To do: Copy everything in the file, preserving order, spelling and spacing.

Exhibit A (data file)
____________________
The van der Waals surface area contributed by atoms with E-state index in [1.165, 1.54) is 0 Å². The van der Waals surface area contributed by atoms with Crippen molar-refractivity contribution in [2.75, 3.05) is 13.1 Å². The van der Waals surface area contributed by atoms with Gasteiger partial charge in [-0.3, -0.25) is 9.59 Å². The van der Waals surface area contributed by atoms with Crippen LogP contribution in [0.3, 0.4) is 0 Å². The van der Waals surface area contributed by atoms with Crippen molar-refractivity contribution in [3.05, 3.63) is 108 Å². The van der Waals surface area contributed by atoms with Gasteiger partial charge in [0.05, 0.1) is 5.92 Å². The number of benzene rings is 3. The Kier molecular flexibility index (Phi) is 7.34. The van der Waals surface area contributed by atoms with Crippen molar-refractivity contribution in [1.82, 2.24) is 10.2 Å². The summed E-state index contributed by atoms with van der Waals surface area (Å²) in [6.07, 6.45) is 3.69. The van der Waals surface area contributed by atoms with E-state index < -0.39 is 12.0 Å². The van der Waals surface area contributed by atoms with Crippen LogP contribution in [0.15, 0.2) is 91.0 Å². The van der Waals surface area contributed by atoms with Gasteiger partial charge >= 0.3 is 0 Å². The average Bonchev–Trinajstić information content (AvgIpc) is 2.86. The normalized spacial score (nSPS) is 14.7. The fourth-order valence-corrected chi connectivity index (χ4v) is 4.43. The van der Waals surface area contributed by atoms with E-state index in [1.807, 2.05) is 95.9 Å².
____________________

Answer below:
The van der Waals surface area contributed by atoms with E-state index in [1.165, 1.54) is 0 Å². The van der Waals surface area contributed by atoms with Crippen molar-refractivity contribution in [2.75, 3.05) is 13.1 Å². The van der Waals surface area contributed by atoms with Gasteiger partial charge in [-0.3, -0.25) is 9.59 Å². The van der Waals surface area contributed by atoms with Crippen LogP contribution in [0.3, 0.4) is 0 Å². The van der Waals surface area contributed by atoms with Crippen molar-refractivity contribution in [3.05, 3.63) is 108 Å². The van der Waals surface area contributed by atoms with Gasteiger partial charge in [0.05, 0.1) is 5.92 Å². The number of benzene rings is 3. The Kier molecular flexibility index (Phi) is 7.34. The van der Waals surface area contributed by atoms with Crippen molar-refractivity contribution in [1.82, 2.24) is 10.2 Å². The summed E-state index contributed by atoms with van der Waals surface area (Å²) in [6.07, 6.45) is 3.69. The van der Waals surface area contributed by atoms with E-state index < -0.39 is 12.0 Å². The van der Waals surface area contributed by atoms with Crippen LogP contribution in [0.15, 0.2) is 91.0 Å². The van der Waals surface area contributed by atoms with Gasteiger partial charge >= 0.3 is 0 Å². The average Bonchev–Trinajstić information content (AvgIpc) is 2.86. The normalized spacial score (nSPS) is 14.7. The fourth-order valence-corrected chi connectivity index (χ4v) is 4.43. The van der Waals surface area contributed by atoms with E-state index in [1.807, 2.05) is 95.9 Å².